The Return of the King

Jun 22, 2012, 3:01 PM | Updated: 8:17 pm

LeBron James finally got his ring. King James finally got
his crown. But the return of the king may not be a
guarantee. LeBron must show that he can rule his kingdom
with a strong and steady hand. The gold and precious
metals he hoisted high after winning an NBA Championship
may herald a new dynasty, indeed, but every great kingdom
must stand the test of time.

“All that is gold does not glitter, not all those who
wander are lost; the old that is strong does not wither,
deep roots are not reached by the frost. From the ashes a
fire shall be woken, a light from the shadows shall
spring; renewed shall be blade that was broken, the
crownless again shall be king.”

J.R.R Tolkien, littérateur extraordinaire, penned that
when he wrote the epic fantasy Lord of the Rings.
After watching LeBron James win his first NBA championship
I couldn’t help but think of Tolkien.

I was truly happy to see LeBron laugh at himself while
holding the Larry O’Brien Championship Trophy, staring at
his reflection with great relief and unbridled joy. He is
not the monster people have made him out to be; he never
was. King James deserved this trophy more than most. His
performance in the 2012 NBA Finals was the stuff of legend
and winning the Bill Russell MVP Award was the definition
of anticlimactic. King James’ coronation is now complete
but I wonder how long his kingdom will last?

All that is gold does not glitter…

I wonder what kind of impact winning a title might have on
LeBron? Will this personality transformation he went
through this postseason inspire him to win five, six,
seven or more championships, or will it land him in the
fat and happy land of complacency? Will his gold
reflection of the championship trophy suck the intensity
from the lungs of King James, or was that simply a post-
championship exhale we witnessed?

not all those who wander are lost;

LeBron James has shut the mouths of all his critics. The
beat-down of his haters couldn’t be more obvious if he
flogged them publicly with his scepter. He has finally
taken what was rightfully his; the burden he has carried
since he went into exile in South Beach has been laid to
rest. After wandering away from Cleveland, he appeared
lost in last year’s NBA Finals, deposed as king and
declared an imposter. But he was never lost.

The old that is strong does not wither, deep roots are
not reached by the frost.

After five games of basketball in these Finals it was
clear LeBron James and the talents he possessed in
Cleveland and the strength and the athleticism and the
overt skill that made him the best player on the planet
had not been diminished by the haters that wished to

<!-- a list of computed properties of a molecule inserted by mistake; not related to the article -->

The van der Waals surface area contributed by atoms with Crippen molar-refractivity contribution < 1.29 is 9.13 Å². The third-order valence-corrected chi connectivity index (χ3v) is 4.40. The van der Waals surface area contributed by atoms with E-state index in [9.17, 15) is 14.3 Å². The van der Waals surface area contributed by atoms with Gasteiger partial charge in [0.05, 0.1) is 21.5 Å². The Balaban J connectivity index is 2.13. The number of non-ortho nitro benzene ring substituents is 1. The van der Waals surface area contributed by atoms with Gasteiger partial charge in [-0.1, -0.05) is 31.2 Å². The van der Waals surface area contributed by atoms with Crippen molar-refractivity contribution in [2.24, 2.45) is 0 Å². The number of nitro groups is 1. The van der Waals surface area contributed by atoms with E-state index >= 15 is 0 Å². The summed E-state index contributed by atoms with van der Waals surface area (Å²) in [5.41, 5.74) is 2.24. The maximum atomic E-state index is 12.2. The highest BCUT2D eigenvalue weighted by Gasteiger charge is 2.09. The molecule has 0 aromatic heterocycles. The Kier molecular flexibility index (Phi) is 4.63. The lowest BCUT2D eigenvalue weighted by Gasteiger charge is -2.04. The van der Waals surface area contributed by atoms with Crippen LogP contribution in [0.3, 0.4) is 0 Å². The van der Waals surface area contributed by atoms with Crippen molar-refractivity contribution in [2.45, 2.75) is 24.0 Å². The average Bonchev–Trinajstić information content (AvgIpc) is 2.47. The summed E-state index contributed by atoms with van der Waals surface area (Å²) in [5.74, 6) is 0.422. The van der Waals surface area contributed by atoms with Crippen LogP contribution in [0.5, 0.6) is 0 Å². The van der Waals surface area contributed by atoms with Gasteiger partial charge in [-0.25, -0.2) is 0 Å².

freeze him out of winning a championship and stop his
victorious march.

Even I thought Kevin Durant had supplanted LeBron as the
best player our species could generate. Durant was
dominant in his own right and played well in these Finals
and certainly might be flashing the hardware in the
future. But after watching LeBron control the entire
series and destroy a team whose playoff march included the
abolition of the NBA’s past three champions, there can be
no doubt that James is the best player in the world.

From the ashes a fire shall be woken, a light from the
shadows shall spring;

Last year’s futile attempt at a crown against the Dallas
Mavericks squarely put LeBron James in the crucible of
doubt. And this year’s postseason procession wasn’t very
impressive, either. Sure, LeBron played well but he was
not chasing away the haunts and haters with his tepid play
while closing out games. The Miami Heat looked doomed to
relive the same fate that awaited them in Dallas.

Something happened to LeBron James between games 5 and 6
of the Eastern Conference Finals and it’s as undeniable as
the light reflecting from his Bill Russell MVP Trophy: he
got mad and tapped into the rage tree. Suddenly, LeBron
James was not the same player he was a year ago; he was
not the same player he was a month ago; he was not the
same player he was in game 5 of the Eastern Conference

What happened?

renewed shall be blade that was broken…

Dwyane Wade handed LeBron James the hilt of the broken
sword of leadership and everything changed. LeBron James
got the blessing of D-Wade to take what was rightfully his
and make the Miami Heat his team. LeBron James became the
undisputed leader of his team and bore that responsibility
with a painted face and a dark heart.

The Miami Heat became a true team between game 5 and 6 of
those conference finals, not just a collection of three
extremely talented individuals. Order, structure and law
gave its subjects the confidence to know what their roles
were and how they could help crown a king and, in so
doing, win a ring.

the crownless again shall be king.

LeBron James is the undisputed best basketball player in
the world. Of that, there can be no doubt. My recantation
now complete, I feel washed, cleansed in the waters of
clarity and certitude.

Still, the shadow of the Oklahoma City Thunder creeps
across my mind as I consider the future and I think of the
Kingdom of Complacency and the glittering reflection of
all that gold and how King James might rule?

Penguin Air

Ron Wolfley

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